With help of international organizations, several infrastructure objects were reconstructed and renovated. They include dormitories, library, schools etc.

In addition, international organizations are starting a new type of program: provision of humanitarian assistance or small payments in exchange for short-term social/public works.

Challenges

The respondents consider that international organizations that provide technical assistance in the East of Ukraine should take into account the following three recommendations.

First, the experts believe it is time to reduce the amount of humanitarian assistance provided. Programs should be focused on creation of new working places, launching small businesses and private entrepreneurship. Provision of humanitarian packages in exchange for part-time short-term work is also a good solution.

«Humanitarian assistance was relevant at the beginning of confrontation in 2014–2015. Back then people needed urgent help because they fled from the occupied territories with nothing in their hands. Continuation of that strategy can create a whole cluster of freeloaders who don't want to work and contribute to the community.»

Second, experts recommend reducing the segregation of target groups into IDPs and locals (who usually don't get any assistance). In the same time, the projects should be directed at the population of the frontline communities overall as they continue to suffer from the armed conflict and the overloaded infrastructure.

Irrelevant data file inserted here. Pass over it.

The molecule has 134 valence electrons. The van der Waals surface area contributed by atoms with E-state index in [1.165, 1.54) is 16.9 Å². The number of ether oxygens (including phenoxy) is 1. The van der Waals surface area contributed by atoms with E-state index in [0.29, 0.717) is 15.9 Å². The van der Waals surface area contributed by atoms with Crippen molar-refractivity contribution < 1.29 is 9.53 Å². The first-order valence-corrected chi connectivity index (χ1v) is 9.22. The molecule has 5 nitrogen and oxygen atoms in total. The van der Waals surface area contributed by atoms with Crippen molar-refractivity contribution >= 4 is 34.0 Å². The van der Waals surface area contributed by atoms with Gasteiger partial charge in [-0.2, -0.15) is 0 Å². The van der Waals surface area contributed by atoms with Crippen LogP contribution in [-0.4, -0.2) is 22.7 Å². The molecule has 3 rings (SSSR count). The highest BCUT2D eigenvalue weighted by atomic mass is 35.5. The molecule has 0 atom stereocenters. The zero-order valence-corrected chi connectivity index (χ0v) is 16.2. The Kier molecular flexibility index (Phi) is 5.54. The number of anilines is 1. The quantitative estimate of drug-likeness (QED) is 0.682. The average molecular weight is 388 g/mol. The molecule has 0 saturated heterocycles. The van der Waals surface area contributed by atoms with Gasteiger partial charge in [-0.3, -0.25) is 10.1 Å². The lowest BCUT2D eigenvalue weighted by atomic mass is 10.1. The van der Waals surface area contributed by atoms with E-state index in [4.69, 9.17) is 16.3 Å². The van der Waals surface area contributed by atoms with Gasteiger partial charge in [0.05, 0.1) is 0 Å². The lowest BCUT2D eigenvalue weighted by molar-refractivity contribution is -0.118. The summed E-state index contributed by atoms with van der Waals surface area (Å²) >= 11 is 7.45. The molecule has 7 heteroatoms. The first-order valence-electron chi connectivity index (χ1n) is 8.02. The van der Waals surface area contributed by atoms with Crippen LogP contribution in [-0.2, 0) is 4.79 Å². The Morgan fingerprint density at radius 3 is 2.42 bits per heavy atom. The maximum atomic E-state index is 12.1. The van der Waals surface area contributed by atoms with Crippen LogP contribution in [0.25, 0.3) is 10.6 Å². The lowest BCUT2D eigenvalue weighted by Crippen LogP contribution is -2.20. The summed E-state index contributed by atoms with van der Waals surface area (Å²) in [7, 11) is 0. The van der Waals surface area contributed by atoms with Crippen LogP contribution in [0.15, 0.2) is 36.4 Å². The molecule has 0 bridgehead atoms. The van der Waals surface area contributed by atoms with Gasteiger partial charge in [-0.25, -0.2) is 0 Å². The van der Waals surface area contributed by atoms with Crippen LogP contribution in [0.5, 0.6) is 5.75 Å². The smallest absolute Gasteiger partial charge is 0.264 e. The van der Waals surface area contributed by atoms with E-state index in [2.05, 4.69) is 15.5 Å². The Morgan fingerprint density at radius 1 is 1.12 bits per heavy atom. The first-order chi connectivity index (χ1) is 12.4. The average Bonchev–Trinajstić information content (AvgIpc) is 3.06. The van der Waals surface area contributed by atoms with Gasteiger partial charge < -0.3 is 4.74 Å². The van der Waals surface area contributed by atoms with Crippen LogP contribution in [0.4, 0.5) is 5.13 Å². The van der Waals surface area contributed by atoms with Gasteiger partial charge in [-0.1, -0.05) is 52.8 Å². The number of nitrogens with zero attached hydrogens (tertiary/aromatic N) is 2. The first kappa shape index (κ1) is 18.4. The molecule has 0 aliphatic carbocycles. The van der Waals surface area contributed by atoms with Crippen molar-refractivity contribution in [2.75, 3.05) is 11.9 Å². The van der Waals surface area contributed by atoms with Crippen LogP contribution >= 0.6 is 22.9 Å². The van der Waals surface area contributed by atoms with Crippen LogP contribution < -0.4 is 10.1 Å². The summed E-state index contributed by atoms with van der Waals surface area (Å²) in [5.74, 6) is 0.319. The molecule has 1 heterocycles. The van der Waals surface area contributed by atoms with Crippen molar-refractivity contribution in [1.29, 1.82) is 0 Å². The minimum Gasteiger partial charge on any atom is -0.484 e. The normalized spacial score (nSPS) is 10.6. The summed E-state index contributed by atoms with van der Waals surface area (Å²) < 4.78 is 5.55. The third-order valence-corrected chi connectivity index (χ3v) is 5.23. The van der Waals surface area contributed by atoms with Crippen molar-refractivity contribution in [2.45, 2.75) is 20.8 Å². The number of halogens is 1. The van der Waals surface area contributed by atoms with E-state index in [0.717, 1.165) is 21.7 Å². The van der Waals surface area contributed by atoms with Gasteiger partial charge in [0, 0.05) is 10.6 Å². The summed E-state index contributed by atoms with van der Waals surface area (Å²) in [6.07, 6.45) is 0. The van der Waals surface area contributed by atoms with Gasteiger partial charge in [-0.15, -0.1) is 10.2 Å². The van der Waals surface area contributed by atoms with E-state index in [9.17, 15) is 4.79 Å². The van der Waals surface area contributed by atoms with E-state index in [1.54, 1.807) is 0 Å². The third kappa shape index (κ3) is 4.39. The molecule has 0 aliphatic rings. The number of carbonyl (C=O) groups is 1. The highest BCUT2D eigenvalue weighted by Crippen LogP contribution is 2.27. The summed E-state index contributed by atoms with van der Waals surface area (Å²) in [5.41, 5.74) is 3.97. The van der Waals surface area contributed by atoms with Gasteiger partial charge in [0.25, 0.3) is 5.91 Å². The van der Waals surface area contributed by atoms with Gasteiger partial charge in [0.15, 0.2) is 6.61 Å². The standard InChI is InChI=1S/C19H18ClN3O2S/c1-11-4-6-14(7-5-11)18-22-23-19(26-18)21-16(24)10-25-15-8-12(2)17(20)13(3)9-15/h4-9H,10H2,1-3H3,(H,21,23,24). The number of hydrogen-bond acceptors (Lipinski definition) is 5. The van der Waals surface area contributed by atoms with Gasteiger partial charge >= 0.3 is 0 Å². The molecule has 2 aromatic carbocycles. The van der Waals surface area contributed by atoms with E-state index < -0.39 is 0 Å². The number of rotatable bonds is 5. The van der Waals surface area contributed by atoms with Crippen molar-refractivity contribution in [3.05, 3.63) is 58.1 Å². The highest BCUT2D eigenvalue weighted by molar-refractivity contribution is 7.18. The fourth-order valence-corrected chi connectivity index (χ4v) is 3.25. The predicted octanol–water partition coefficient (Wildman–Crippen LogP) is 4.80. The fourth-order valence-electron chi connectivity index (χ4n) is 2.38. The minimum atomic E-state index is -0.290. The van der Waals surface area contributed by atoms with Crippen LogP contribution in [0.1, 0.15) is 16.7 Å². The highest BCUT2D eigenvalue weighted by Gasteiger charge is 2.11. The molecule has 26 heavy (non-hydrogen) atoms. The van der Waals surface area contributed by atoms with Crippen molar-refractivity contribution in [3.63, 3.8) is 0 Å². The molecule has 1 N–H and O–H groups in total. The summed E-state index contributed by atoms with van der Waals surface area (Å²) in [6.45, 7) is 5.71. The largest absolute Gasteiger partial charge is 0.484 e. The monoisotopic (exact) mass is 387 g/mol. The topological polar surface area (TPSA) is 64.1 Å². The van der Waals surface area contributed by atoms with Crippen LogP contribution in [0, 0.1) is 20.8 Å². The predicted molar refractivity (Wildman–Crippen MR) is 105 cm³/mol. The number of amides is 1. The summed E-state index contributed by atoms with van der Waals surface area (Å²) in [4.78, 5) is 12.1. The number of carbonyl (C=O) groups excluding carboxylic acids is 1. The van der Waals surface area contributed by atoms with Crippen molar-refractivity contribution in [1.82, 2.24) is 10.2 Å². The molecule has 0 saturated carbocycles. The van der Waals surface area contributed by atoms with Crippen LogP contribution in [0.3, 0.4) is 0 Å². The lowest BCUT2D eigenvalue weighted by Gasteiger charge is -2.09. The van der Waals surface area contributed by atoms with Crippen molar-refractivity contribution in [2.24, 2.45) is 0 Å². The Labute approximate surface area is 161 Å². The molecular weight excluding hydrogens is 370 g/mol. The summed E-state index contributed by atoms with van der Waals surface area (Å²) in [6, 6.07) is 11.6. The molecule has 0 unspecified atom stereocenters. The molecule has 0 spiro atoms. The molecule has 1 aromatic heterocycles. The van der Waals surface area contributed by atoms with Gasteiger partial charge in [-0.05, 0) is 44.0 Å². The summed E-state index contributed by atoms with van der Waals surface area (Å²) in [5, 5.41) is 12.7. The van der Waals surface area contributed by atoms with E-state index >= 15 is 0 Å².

Third, it is important to pay attention to the sustainability and efficiency of project implementation.

7. AUTHORITIES' EFFORTS

The main services for IDPs are provided by the Department of Labor and Social Protection, Pension Fund, Employment Center, Department of Health, Center of Social Services for Families, Children and Youth, Department of Education, Department for Youth Policy and Children, etc.

The list of services each of the state agencies provides looks as follows:

Employment Center. It provides information on employment vacancies, holds trainings for people who decided to start up their businesses. It also hosts "Under One Roof" initiative, in which different social assistance agencies provide information and services to clients on a weekly basis.